Getting the appellation of origin made sure that no fruit that wasn't grown in one of the three peninsular states could be called "Chile Habanero de la Península de Yucatán" The last two steps to make sure the habanero chile takes off are to set up a regulatory council and one or more certifying bodies. For such tasks, the Yucatan Peninsula Habanero Chile Regulatory Council was officially formed.

Several Problems to Be Solved with The Habanero Chili

The first and most important is to find a way to get rid of the pests that usually attack habanero plantations that don't involve using agrochemicals that are against the law in the countries where the habanero is going to be sold. In the short term, the goal is to make chili peppers that aren't dangerous and can be sold anywhere people want them. The second problem the regulatory council will have to deal with is paying attention to the new markets that keep opening up for the product.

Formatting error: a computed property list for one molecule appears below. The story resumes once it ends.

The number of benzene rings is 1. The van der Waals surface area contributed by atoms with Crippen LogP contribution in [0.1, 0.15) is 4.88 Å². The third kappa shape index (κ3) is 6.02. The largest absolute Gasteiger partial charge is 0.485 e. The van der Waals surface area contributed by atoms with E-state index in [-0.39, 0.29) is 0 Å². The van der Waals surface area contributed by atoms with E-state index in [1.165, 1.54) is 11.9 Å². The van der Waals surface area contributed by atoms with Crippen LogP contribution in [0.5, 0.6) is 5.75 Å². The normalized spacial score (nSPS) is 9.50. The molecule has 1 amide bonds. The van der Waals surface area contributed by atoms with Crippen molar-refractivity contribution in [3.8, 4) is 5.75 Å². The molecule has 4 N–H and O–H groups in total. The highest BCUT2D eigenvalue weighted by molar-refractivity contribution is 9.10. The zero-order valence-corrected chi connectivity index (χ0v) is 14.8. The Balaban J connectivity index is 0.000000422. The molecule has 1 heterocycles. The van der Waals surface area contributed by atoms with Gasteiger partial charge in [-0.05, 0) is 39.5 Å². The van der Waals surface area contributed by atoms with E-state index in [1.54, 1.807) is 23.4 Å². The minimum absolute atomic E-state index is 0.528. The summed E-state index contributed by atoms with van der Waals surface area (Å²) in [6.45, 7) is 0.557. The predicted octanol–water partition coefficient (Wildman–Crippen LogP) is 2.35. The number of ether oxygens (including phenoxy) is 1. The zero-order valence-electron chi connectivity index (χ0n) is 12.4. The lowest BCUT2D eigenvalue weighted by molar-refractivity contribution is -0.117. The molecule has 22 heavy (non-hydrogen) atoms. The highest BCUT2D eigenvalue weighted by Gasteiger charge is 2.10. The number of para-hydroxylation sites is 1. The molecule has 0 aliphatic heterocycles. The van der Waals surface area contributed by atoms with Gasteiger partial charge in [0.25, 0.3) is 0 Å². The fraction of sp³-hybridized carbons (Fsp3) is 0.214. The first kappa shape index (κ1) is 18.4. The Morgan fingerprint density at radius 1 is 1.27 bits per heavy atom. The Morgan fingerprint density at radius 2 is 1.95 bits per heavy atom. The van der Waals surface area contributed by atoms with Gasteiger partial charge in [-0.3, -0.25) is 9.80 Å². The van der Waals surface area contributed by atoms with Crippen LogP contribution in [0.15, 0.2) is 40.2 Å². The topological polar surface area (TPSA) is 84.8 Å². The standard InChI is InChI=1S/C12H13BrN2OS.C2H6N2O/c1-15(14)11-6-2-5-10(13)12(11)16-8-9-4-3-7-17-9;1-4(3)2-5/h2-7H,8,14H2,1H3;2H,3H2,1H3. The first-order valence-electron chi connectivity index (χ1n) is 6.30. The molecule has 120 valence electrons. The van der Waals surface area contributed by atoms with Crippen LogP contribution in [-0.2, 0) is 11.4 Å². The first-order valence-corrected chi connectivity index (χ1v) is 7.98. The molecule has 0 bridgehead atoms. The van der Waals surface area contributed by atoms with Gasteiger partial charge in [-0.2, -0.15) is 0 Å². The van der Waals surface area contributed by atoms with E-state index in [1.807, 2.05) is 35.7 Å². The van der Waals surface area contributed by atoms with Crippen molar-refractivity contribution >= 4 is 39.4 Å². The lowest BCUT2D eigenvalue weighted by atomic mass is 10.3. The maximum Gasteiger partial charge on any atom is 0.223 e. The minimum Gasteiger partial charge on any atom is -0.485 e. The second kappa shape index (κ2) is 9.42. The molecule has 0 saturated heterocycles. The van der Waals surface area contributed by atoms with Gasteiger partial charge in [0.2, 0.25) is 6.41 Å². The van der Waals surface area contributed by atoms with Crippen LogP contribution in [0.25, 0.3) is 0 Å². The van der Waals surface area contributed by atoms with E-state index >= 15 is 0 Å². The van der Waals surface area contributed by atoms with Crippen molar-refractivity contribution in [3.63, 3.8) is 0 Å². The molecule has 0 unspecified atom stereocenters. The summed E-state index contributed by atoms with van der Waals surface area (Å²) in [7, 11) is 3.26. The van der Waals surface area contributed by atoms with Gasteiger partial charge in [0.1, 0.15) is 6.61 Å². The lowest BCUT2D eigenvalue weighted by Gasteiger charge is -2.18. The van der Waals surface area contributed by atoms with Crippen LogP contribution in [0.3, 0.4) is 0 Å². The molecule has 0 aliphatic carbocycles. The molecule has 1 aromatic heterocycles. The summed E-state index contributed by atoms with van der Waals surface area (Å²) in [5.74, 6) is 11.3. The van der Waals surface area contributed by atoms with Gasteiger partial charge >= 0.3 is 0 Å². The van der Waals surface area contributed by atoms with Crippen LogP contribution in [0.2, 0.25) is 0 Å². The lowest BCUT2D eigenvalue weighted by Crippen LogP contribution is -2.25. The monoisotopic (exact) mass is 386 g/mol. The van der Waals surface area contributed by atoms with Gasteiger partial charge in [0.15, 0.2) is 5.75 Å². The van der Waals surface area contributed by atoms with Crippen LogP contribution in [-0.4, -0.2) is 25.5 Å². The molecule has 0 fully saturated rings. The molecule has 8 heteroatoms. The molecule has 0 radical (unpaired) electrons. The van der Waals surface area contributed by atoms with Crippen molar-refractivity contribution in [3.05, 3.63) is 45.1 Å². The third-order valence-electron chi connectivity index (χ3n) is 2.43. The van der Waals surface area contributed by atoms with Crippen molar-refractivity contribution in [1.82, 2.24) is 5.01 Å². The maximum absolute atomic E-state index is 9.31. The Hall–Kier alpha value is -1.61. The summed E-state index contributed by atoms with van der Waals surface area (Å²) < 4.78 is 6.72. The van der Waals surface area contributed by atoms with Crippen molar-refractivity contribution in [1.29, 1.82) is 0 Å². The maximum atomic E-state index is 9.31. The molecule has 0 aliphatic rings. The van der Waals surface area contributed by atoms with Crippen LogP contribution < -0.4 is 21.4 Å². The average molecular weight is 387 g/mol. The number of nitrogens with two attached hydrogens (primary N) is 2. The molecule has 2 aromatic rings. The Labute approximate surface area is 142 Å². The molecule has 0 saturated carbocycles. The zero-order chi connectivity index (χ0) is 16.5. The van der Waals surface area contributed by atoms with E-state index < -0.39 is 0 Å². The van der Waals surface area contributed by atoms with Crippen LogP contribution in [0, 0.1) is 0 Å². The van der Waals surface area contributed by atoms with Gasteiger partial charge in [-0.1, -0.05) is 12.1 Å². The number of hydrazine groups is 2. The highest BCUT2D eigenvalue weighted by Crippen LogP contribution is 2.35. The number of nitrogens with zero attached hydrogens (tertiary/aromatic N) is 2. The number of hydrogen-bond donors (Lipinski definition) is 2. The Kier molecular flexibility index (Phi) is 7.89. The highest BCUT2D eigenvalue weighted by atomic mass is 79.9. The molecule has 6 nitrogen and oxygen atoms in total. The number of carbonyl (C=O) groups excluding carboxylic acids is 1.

China, which has the biggest market in the world but is hard to get into because of language barriers, is a good example. This comes with a risk that has already been seen with other Mexican agricultural products: if the increase in foreign demand doesn't come with the necessary increase in supply, there could be shortages and higher prices in the market that isn't being served, which is usually the local market because producers prefer to fill foreign orders because they bring in more money.

The best time for the habanero is undeniably now. Globalization has led to a trend toward an experimentation in the world's cuisines that has never been seen before. This means that it is now possible to combine flavors and smells that were unthinkable until recently. Most of these are about how spicy something is. Spicy habanero chili peppers are taking the culinary world in exciting new directions.